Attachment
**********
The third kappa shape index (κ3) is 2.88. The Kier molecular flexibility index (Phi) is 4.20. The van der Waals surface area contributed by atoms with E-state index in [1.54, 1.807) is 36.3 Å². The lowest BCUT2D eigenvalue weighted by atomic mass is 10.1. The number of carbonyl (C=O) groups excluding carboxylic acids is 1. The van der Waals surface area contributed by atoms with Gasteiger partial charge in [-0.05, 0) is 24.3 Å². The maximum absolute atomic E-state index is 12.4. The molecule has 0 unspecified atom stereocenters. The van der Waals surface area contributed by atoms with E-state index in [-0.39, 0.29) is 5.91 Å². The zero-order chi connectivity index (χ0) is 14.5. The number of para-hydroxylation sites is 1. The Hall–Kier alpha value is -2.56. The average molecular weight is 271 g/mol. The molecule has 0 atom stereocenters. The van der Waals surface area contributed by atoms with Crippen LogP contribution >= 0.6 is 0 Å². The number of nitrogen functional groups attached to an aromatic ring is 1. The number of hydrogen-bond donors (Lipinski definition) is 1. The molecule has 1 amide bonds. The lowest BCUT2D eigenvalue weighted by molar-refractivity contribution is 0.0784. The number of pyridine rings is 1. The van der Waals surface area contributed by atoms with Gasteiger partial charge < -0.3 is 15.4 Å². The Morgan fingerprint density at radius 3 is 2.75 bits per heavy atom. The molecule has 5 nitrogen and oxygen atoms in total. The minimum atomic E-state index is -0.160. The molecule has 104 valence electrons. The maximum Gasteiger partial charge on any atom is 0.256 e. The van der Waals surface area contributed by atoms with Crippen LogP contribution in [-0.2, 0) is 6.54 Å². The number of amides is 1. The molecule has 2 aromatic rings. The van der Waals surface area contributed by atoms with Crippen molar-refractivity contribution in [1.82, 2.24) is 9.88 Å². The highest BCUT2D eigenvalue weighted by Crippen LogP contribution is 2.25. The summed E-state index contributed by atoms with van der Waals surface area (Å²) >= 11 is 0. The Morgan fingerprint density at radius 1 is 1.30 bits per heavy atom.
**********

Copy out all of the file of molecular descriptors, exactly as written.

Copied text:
The third kappa shape index (κ3) is 2.88. The Kier molecular flexibility index (Phi) is 4.20. The van der Waals surface area contributed by atoms with E-state index in [1.54, 1.807) is 36.3 Å². The lowest BCUT2D eigenvalue weighted by atomic mass is 10.1. The number of carbonyl (C=O) groups excluding carboxylic acids is 1. The van der Waals surface area contributed by atoms with Gasteiger partial charge in [-0.05, 0) is 24.3 Å². The maximum absolute atomic E-state index is 12.4. The molecule has 0 unspecified atom stereocenters. The van der Waals surface area contributed by atoms with E-state index in [-0.39, 0.29) is 5.91 Å². The zero-order chi connectivity index (χ0) is 14.5. The number of para-hydroxylation sites is 1. The Hall–Kier alpha value is -2.56. The average molecular weight is 271 g/mol. The molecule has 0 atom stereocenters. The van der Waals surface area contributed by atoms with Crippen LogP contribution >= 0.6 is 0 Å². The number of nitrogen functional groups attached to an aromatic ring is 1. The number of hydrogen-bond donors (Lipinski definition) is 1. The molecule has 1 amide bonds. The lowest BCUT2D eigenvalue weighted by molar-refractivity contribution is 0.0784. The number of pyridine rings is 1. The van der Waals surface area contributed by atoms with Gasteiger partial charge < -0.3 is 15.4 Å². The Morgan fingerprint density at radius 3 is 2.75 bits per heavy atom. The molecule has 5 nitrogen and oxygen atoms in total. The minimum atomic E-state index is -0.160. The molecule has 104 valence electrons. The maximum Gasteiger partial charge on any atom is 0.256 e. The van der Waals surface area contributed by atoms with Crippen LogP contribution in [-0.2, 0) is 6.54 Å². The number of amides is 1. The molecule has 2 aromatic rings. The van der Waals surface area contributed by atoms with Crippen molar-refractivity contribution in [1.82, 2.24) is 9.88 Å². The highest BCUT2D eigenvalue weighted by Crippen LogP contribution is 2.25. The summed E-state index contributed by atoms with van der Waals surface area (Å²) >= 11 is 0. The Morgan fingerprint density at radius 1 is 1.30 bits per heavy atom.